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Suppression of endothelin-converting enzyme-1 by sucralfate, a factor in gastric mucosal resistance to indomethacin injury in rats

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image of Inflammopharmacology

Aims: Endothelin-1 (ET-1), a key mediator of inflammatory processes associated with gastric mucosal injury, is a potent vasoactive peptide produced from a biologically inactive big ET-1 by the action of endothelin-converting enzyme-1 (ECE-1). In this study, we investigated gastric mucosal expression of ECE-1 during a 16 h course of inflammatory responses associated with gastric mucosal damage caused by indomethacin, and evaluated the effect of pretreatment with an antiulcer agent, sucralfate, on this process.

Methods: The experiments were conducted with groups of rats pretreated intragastrically with sucralfate at 200 mg/kg or vehicle, followed 30 min later by an intragastric dose of indomethacin at 60 mg/kg, and at different time (2, 4, 8, and 16 h) intervals, their stomachs were used for macroscopic and biochemical assessments.

Results: Examination of gastric mucosa from the control animals revealed that, within 2 h, indomethacin caused multiple hemorrhaging lesions, the extent of which reached a maximum after 4 h and was accompanied by a 4-fold enhancement in the expression of ECE-1 activity, and a marked elevation in ET-1 (4.5-fold), TNF-α (11.3-fold) and apoptosis (29.9-fold). Pretreatment with sucralfate produced within 2 h a 59.7% reduction in the extent of mucosal damage caused by indomethacin, while an 81% reduction in lesion was observed after 16 h. This effect of sucralfate was accompanied by a significant reduction in the mucosal expression of ECE-1, the activity of which declined by 57.3% within 2 h following sucralfate, while a 38.4% decline in the indomethacin-induced expression of ECE-1 was attained after 16 h. Moreover, the reduction in the severity of damage following pretreatment with sucralfate was reflected at the end of 16-h period in a 47.4% decrease in the mucosal expression of TNF-α, 25.1% decline in ET-1, and a 38.9% decline in apoptosis.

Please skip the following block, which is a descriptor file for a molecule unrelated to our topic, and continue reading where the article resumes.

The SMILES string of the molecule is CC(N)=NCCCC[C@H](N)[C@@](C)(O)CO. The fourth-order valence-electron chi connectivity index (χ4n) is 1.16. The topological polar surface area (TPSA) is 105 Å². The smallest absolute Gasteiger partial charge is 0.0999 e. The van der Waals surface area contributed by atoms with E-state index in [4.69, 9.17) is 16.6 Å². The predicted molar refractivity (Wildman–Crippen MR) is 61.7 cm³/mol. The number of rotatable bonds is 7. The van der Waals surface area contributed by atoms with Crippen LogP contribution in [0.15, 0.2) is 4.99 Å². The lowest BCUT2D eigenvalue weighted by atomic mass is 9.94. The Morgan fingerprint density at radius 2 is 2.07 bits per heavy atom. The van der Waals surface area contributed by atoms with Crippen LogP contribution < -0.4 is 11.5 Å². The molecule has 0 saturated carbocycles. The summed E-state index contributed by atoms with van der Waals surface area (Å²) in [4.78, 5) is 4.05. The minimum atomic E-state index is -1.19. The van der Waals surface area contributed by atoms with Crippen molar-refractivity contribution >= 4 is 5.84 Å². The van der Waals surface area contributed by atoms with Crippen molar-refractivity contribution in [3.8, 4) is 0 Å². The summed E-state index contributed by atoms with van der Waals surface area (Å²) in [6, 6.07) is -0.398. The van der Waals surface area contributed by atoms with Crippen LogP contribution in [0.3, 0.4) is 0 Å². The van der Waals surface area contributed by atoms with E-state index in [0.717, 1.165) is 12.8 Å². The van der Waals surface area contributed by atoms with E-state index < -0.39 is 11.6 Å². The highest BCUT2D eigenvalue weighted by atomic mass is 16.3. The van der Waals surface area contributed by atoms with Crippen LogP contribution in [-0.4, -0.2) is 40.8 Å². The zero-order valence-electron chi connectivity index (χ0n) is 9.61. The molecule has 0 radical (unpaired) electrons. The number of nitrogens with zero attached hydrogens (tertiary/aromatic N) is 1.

Conclusions: The results demonstrate that gastric mucosal injury by indomethacin is associated with up-regulation of ECE-1 expression, which leads to the enhancement of ET-1 production, induction of TNF-α, and triggering of apoptotic events that exacerbate the inflammatory process. Our findings also show that sucralfate protection against gastric mucosal injury caused by indomethacin involves the suppression of the mucosal ECE-1 activity.


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